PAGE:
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Sitzpinkler

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Sitzpinkler: noun; German

1. Literal translation: someone who sits to pee

2. Wimp

I recently finished rereading one of my favorite books: An Abundance of Katherines. It’s about a washed-up child prodigy (Colin) who has just gotten dumped by his 19th straight Katherine. To cope, he goes on a road-trip with his overweight slacker best friend; they spend the whole summer in Gutshot, Tennessee while Colin tries to get over his heartbreak and prove his mathematical formula of Underlying Katherine Predictability. The book is a fun and silly YA fiction and the author (John Green) is fantastic; the third-person perspective is very witty and readers learn fun facts that Colin knows (like the definition of sitzpinkler and what a pupillary sphincter is). I first read it several years ago; I loved it and loaned my copy out and never saw it again, until I ran across one for $1 at a book sale last week.

Ok, now for the food.

You have seen pictures of my “kitchen” at our hotel so you know what I am cooking and prepping on but I wanted you to know what I have to cook with: one pot, one pan, spatula, slotted spoon, ladle, and 2 each sharp knives, large plates, small plates, and bowls. Everything that I make in this hotel will be made within the confines of the kitchen space and equipment (or lack therof).

Alrighty. Since I am dealing with these restrictions, for our first meal in our new home at the hotel I decided make something that I am familiar with. Dorm-dwellers and those with small kitchens rejoice in the chicken souvlaki gyro.

Chicken souvlaki gyros and tzaziki

Adapted from a recipe at The Novice Chef Blog

Ingredients:

  • 1 lb boneless, skinless, chicken breasts, in bite size pieces (or, to minimize work, 1 lb boneless, skinless chicken strips)
  • 2 tablespoons olive oil
  • 1 tablespoon white vinegar
  • 6 garlic cloves, minced
  • 3 tablespoons Greek Seasoning (or garlic/herb seasoning)
  • Paprika, cayenne pepper, salt, pepper
  • juice of 1 lemon
  • Whole-wheat pita bread
  • Optional: Lettuce, tomato, red onion, feta cheese

Directions:

1) Combine all ingredients except chicken, and mix well; place in a Ziploc bag, and add chicken. Shake to ensure the marinade is covering chicken and massage into chicken. Allow to marinate in refrigerator 1 hour to overnight.

2) Remove chicken from marinade and toss leftover marinade.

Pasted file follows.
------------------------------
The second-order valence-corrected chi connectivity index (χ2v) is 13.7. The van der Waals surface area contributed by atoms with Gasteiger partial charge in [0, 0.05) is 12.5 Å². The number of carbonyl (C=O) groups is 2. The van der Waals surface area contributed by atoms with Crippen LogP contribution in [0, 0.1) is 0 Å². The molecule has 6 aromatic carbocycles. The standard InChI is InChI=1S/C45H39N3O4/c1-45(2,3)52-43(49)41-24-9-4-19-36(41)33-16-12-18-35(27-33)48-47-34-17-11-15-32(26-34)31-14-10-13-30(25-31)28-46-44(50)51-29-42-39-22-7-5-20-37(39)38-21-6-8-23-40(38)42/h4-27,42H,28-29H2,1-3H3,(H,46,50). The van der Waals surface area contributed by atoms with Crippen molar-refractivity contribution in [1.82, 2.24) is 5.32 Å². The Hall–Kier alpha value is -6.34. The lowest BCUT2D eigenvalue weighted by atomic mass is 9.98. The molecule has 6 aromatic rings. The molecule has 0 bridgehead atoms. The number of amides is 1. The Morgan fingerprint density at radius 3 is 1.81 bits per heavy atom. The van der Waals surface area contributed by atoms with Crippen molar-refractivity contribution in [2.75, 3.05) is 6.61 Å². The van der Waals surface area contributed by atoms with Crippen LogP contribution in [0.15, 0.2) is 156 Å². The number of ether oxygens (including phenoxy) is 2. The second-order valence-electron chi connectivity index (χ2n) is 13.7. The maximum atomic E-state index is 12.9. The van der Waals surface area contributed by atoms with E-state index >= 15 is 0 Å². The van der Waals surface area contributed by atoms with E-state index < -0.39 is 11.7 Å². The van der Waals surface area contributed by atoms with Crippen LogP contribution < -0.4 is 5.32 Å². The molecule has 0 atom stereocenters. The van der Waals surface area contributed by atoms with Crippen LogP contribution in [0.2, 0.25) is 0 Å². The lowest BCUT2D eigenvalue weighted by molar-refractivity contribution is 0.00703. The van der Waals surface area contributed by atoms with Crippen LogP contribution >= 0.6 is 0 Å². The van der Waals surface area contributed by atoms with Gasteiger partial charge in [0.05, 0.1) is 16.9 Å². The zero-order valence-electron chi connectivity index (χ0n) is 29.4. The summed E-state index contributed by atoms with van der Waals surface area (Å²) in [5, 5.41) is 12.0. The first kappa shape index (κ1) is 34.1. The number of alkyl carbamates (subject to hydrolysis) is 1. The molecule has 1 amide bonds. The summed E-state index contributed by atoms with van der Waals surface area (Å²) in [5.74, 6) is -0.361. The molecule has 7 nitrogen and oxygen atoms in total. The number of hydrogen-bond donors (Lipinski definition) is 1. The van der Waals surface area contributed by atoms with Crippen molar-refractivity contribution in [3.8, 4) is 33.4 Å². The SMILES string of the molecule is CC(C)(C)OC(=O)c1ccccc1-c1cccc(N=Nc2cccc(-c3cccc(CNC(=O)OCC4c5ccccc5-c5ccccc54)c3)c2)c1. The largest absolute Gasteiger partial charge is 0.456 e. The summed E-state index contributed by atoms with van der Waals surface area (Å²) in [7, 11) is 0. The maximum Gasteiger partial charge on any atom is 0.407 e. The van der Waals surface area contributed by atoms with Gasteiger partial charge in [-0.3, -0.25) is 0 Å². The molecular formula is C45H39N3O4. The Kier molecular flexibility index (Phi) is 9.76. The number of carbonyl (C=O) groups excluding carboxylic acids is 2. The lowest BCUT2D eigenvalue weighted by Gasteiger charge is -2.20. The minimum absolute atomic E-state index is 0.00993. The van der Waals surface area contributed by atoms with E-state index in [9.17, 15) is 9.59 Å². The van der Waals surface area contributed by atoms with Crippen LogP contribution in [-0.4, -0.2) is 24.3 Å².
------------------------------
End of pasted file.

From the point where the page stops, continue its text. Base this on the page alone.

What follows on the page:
3) Add 2 tbsp olive oil to skillet over medium high heat; cook chicken 7-8 minutes or until cooked through.

4) To assemble the gyro: heat up one whole-wheat pita bread in either a skillet or the microwave. Add chicken, lettuce, tomato, sliced red onion and feta cheese and top with Tzatziki. To serve as a salad, omit pita bread and serve chicken over vegetables with feta and Tzatziki on top.

***To make this meal vegetarian friendly, use seitan, tofu, or other source of protein in place of chicken.***

Tzatziki

Ingredients:

  • 6 oz Greek yogurt
  • juice of  ½ of a lemon
  • 1 medium cucumber, peeled
  • 3 large cloves garlic, minced
  • Garlic salt, to taste
  • Black pepper, to taste

My cutting board: a small, plastic lid.

Directions:
1) Slice cucumber in half, length wise. Using a spoon, scrape out seeds.

Or ignore the directions and spend twice as long cutting the seeds out. Doh!

2) Finely chop cucumber and place in paper towels and squeeze out extra moisture.

3) Combine Greek yogurt, lemon juice, shredded cucumber, garlic, garlic salt, and pepper; refrigerate for 1 hour before serving.

 This is meal is easy to make while still being fairly healthy; I didn’t have any real problems even working with limited tools and counter space. The chicken reheats well and the leftovers don’t take up much space in our little fridge. The whole-wheat pita bread has more fiber and less sugar than white pita bread so it keeps you full for longer. The chicken is lean and all of the vegetables add nutrients without adding many calories; and don’t feel bad about piling on the tzaziki: real Greek yogurt is naturally fat-free and chock full of heart-healthy garlic!